6. Once a person has had an Informal Discussion, i.e. it was explained why the person was eliminated from consideration, does this person still have a right to another Informal Discussion or must they make a complaint to the PSST?
A. The purpose of an Informal Discussion is to allow a person who has been eliminated from consideration to discuss the reason for elimination with the person who made the decision. Once this discussion has taken place, there is no need to conduct another Informal Discussion. However, when the person is notified that another person is being considered for appointment, there is an opportunity to raise issues about the appointment process. Once the notification of an appointment or proposed appointment is given, the decision is final and a right of recourse to the PSST applies.
7. If the reason for which a person has been eliminated has not changed when further appointments from the same appointment process are made, it is necessary to conduct another Informal Discussion session?
A. It is not necessary to do so. The purpose of an Informal Discussion is to discuss with the person the reason why he or she was eliminated from consideration. If the reason for that elimination has not changed, then there is no purpose to conducting another Informal Discussion. However, it is important to note that, if the merit criteria applied for a further appointment have changed, then the reason for the person's elimination may also have changed. For example, if an asset qualification that the person did not meet was applied to the first appointment, but not to the second appointment, then the reason for that person's elimination would have changed and, thus, another Informal Discussion could be conducted to explain the different reason for elimination.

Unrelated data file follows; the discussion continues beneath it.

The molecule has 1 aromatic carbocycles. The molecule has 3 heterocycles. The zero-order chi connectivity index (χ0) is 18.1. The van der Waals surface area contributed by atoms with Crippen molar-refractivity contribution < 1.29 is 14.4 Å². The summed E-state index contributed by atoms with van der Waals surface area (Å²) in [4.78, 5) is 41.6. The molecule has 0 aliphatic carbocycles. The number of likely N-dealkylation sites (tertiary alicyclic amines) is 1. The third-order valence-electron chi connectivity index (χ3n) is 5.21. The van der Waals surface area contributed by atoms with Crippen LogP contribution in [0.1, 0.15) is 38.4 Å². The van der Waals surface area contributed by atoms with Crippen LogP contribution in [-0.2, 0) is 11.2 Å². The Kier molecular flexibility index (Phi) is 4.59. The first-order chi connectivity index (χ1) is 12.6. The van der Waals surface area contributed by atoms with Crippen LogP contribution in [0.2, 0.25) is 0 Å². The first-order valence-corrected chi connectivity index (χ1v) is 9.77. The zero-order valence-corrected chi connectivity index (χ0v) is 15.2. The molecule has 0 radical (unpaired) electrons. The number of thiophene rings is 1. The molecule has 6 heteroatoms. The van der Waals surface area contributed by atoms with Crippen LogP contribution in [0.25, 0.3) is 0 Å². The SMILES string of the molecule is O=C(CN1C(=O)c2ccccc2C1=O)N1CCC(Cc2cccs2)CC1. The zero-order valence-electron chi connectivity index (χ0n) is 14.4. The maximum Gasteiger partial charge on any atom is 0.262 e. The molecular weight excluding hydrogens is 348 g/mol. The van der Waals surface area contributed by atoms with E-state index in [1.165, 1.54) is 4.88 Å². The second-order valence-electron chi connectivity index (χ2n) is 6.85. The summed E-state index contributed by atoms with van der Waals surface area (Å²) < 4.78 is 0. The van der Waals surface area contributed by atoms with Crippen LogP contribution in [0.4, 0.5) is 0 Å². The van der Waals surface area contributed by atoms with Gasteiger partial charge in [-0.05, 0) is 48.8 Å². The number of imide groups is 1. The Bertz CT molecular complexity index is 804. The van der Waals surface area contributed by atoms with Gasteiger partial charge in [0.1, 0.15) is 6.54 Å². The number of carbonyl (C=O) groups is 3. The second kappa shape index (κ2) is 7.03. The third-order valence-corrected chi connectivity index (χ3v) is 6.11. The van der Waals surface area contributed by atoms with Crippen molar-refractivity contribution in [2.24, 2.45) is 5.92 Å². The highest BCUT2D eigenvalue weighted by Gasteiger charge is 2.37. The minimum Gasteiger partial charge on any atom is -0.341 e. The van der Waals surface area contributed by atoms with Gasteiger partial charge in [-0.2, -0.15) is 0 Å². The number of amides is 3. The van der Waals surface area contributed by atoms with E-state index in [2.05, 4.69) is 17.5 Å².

8. Why is an Informal Discussion only for the person who was eliminated and not for all participants involved in the appointment process?
A. The purpose of an Informal Discussion is to explain to those persons who were eliminated from consideration why they were eliminated, and it allows the manager to correct any errors or oversights that come to his/her attention before a final decision is made.
9. With an Informal Discussion, is there a way to have comparative information about other persons in the same appointment process?
A. No. The objective of an Informal Discussion is to provide persons in an appointment process with information about their own participation and the decision to eliminate them from consideration. An Informal Discussion is not a form of recourse. Information that is relevant to the decision can be shared; however, an Informal Discussion must also respect the requirements of the Privacy Act, which protects personal information about a third party. In the formal recourse process with the PSST, it is up to the PSST to determine what type of information is to be disclosed.
10. How does an Informal Discussion work in a non-advertised appointment process?